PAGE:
Peter Frandsen:
Adaptive Evolution and Demographic History of African Great Apes

Date: 13-08-2016    Supervisor: Hans R. Siegismund & Anders Albrechtsen

With offset in the central theme of adaptive evolution and demographic history of African great apes, the work presented in this thesis entails some of the recent advances in population genomics of our closest living relatives. With a transition from traditional genetics to genome wide sequencing of many individuals from the same species or populations, it has recently become possible to gain novel insight to a range of evolutionary aspects in the great apes with pronounced implication for conservation efforts for these threatened species.

In what is the first population genomic study of the mountain gorilla, we explored the evolutionary consequences of thousands of generations with declining population sizes and severe inbreeding. Our findings showed that present-day populations have the lowest genetic diversity of all great apes. Still they have managed to persist for more than 100,000 years at very low population sizes. The less than 800 remaining individuals are however critically endangered in the wild today and with their low genetic diversity, the mountain gorilla is extremely vulnerable to anthropogenic encroachment on their natural habitat and the associated risk of human transmitted diseases.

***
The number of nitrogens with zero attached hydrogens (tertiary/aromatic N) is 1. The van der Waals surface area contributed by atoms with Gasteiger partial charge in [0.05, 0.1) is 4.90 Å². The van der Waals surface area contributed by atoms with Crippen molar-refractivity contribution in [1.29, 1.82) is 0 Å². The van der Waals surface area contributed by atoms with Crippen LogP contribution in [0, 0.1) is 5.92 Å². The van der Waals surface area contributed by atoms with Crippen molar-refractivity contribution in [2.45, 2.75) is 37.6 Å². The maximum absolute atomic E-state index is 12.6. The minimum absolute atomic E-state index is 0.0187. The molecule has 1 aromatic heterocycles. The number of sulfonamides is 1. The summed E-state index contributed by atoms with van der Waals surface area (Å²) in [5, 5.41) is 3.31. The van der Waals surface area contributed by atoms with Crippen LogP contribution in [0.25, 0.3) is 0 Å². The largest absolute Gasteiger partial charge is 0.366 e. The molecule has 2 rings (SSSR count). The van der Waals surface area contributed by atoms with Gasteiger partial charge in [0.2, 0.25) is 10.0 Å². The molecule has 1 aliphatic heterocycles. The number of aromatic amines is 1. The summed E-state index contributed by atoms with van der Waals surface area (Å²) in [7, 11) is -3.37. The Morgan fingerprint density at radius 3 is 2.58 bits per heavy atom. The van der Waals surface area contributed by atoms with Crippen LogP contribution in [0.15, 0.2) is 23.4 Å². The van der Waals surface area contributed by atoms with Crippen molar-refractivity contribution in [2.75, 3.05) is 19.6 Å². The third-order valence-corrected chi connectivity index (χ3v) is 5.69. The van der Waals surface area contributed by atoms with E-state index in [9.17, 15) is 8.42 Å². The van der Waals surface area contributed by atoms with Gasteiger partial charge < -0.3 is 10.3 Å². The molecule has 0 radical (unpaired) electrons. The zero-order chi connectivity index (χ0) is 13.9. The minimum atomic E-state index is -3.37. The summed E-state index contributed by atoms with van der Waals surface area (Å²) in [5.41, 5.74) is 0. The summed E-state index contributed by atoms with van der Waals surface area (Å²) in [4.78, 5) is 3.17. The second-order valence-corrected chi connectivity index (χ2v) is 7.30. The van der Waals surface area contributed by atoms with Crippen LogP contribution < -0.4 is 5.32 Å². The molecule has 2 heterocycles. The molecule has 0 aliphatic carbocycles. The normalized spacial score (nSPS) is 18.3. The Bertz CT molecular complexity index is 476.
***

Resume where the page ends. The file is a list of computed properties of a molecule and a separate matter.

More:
From a genome wide study of chimpanzees and bonobos, we show that the demographic history of chimpanzee has involved historic time periods with introgression from bonobos. This is the first robust evidence of gene flow between these two species that diverged for more than one million years ago. With the, to date, most comprehensive analysis of population structure in all four subspecies of chimpanzees, we also find a tight link between genetic diversity and geographical distribution. This has inspired the last chapter of this thesis that attempts to develop a practical genetic tool for global conservation of the chimpanzee. From a panel of ~60 K ancestry informative marker (AIMs), we demonstrate how we can improve ex situ conservation management programmes by accurately assigning subspecies ancestry in chimpanzee breeding populations where this information is most often lost or inaccurate. Furthermore, we show how this panel of AIMs can be used to re-assign geographical origin of chimpanzees that has been confiscated from the illegal trade, providing conservation authorities with a powerful tool to improve conservation efforts for the chimpanzee in the wild.